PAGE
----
Autopsy slated in death of suspect at city lock-up

August 21, 1994|By Sheridan Lyons | Sheridan Lyons,Sun Staff Writer

An autopsy is scheduled today for a 39-year-old burglary suspect who died in Baltimore's Eastern District lock-up yesterday morning.

Gregory Lee Booker, whose last known address was in the 2600 block of E. Madison St., died in police custody after apparently suffering drug-withdrawal symptoms that neither he nor a cellmate reported to anyone, a city police spokeswoman said.

Mr. Booker is the third man to die in city police custody since the beginning of last month. The death of Jesse Chapman, 30, of West Baltimore on July 2 and of George T. Hite, 31, of Southwest Baltimore on Aug. 9 after each was arrested near his home led to protests about alleged mistreatment by police.

Mr. Booker was arrested about noon Friday, police spokeswoman Sabrina Tapp-Harper said.

She said an officer responding to a report of a burglary in progress in the 700 block of Bradford St. arrested Mr. Booker and another man leaving a vacant apartment.

Mr. Booker was charged with a misdemeanor burglary, and a commissioner later set bail at $100, she said.

Police also found an outstanding arrest warrant naming Mr. Booker in contempt of court for failure to pay a fine on a drug conviction, she said.

About 8:30 a.m. yesterday, according to the police accounts, a turnkey brought food to Mr. Booker and a second man in the cell, whose name was not released.

"At 10 a.m., he was checked again by the turnkey," said Officer Tapp-Harper, "and the prisoner appeared to be asleep."

He was lying under the bunk. According to the police, the cellmate told them Mr. Booker said he needed something hard to sleep on, and chose the floor.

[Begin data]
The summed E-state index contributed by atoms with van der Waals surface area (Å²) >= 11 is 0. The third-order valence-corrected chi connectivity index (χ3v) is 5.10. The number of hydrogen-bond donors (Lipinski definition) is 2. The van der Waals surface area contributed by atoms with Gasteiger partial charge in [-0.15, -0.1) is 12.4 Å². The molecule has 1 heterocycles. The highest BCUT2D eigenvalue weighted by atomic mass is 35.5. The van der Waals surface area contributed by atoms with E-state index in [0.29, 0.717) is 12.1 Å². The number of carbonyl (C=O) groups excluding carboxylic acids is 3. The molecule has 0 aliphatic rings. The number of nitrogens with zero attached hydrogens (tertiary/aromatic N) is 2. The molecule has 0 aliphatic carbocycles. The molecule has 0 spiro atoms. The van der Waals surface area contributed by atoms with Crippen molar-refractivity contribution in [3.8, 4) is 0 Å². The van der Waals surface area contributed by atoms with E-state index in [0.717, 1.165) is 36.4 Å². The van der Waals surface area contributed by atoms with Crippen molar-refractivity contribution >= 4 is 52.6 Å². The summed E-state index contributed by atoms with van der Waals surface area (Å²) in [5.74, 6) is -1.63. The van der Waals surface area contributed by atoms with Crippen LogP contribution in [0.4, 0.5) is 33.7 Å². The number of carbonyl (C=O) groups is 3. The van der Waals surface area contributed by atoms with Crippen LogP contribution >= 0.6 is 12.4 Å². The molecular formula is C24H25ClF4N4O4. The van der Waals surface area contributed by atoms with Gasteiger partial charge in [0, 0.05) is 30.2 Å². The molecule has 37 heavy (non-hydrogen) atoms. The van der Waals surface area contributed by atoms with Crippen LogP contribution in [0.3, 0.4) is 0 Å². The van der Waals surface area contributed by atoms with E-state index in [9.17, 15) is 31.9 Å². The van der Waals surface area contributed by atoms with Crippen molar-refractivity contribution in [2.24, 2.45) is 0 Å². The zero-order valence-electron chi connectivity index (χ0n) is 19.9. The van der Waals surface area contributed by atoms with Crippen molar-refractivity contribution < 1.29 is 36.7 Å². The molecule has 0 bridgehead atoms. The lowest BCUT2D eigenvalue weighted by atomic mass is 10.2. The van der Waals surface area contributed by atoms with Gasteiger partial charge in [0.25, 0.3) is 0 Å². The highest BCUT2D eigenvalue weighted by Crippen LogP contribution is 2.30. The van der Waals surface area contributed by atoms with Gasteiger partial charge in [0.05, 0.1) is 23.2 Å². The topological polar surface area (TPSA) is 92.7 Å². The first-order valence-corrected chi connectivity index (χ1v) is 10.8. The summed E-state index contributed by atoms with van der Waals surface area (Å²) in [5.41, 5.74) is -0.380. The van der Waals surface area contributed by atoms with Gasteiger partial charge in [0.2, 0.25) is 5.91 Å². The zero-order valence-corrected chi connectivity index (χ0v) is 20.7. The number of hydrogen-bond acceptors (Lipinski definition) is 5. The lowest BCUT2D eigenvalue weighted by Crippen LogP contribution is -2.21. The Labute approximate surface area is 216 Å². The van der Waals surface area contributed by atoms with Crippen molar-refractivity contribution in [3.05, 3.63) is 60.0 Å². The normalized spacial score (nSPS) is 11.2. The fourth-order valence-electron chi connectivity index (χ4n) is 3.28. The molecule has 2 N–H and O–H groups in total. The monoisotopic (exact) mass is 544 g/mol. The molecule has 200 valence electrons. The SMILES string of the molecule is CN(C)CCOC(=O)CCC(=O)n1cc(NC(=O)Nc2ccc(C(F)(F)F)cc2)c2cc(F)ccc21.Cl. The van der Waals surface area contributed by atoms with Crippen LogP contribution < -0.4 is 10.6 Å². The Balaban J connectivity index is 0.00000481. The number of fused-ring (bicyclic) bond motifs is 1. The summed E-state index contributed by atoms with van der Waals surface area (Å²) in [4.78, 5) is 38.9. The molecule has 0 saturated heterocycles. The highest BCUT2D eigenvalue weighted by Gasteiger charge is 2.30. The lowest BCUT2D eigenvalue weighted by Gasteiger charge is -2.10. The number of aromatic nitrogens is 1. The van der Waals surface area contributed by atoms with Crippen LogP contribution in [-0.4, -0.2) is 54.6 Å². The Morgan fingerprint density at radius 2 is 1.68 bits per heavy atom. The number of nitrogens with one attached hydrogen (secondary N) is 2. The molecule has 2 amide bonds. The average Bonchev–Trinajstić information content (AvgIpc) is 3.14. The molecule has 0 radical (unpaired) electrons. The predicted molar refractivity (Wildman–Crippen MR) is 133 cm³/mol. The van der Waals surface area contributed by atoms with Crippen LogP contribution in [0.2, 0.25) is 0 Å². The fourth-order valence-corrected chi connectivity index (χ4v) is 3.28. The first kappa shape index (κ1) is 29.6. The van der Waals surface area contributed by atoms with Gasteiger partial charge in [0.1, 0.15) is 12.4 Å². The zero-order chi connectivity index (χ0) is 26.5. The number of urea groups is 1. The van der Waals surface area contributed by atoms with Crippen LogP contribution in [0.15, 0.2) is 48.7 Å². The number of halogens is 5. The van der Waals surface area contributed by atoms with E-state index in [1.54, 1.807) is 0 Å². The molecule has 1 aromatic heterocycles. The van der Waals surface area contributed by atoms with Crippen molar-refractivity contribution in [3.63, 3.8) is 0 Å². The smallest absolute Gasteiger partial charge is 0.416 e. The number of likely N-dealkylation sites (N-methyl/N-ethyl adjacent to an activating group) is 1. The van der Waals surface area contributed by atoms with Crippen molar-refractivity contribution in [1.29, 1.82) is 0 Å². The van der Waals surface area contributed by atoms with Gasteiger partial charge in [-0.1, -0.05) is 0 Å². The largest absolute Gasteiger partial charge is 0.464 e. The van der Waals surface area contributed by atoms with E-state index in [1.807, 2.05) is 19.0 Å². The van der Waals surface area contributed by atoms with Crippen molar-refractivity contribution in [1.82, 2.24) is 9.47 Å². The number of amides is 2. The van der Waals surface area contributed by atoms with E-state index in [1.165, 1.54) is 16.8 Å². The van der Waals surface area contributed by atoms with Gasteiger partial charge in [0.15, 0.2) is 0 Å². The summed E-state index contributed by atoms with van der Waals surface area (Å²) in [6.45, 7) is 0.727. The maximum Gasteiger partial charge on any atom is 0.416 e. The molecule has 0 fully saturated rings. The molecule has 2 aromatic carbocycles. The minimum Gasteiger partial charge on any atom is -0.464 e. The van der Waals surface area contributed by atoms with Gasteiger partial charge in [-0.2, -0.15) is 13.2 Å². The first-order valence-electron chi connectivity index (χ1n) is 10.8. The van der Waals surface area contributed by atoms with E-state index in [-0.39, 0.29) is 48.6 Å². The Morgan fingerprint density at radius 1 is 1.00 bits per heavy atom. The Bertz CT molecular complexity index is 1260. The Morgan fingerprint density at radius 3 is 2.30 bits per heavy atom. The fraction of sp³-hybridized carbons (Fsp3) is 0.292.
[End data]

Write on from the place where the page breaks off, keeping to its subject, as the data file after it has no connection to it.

Next came an 11 a.m. check, when the police planned to move Mr. Booker and 15 other prisoners to the Northern District because the Eastern's lock-up was crowded, they said.

When Mr. Booker was unresponsive, they discovered he was dead, police said. Medics were called, and they tried to revive him.

It was only then, Officer Tapp-Harper said, that "the cellmate reported that the prisoner had been complaining of chills and cramps and vomiting. . . . The cellmate reported he put water on the prisoner's face in an attempt to revive him."

Eastern District officers reported that neither man asked for medical attention, she said.

The preliminary investigation by homicide detectives indicated no signs of trauma to Mr. Booker, she said, but his body had "obvious signs of extensive IV [intravenous] drug abuse." He also had an "extensive" police record of drug-related charges, she said.

The medical examiner's office said an autopsy is scheduled today.

In the other recent police-custody deaths, Mr. Hite developed pneumonia and died almost two months after he sustained a head injury during his arrest.

He lapsed into a coma after he hit his head on the pavement in front of his house in the 200 block of S. Fulton Ave. on June 19 while being charged with disorderly conduct and resisting arrest, police said.

The July 2 death of Mr. Chapman brought intense criticism of the police. Mr. Chapman died after police officers chased him from the Western District station to the 1100 block of N. Fulton Ave, near his home. His girlfriend had gone to the station to file an assault charge against him.

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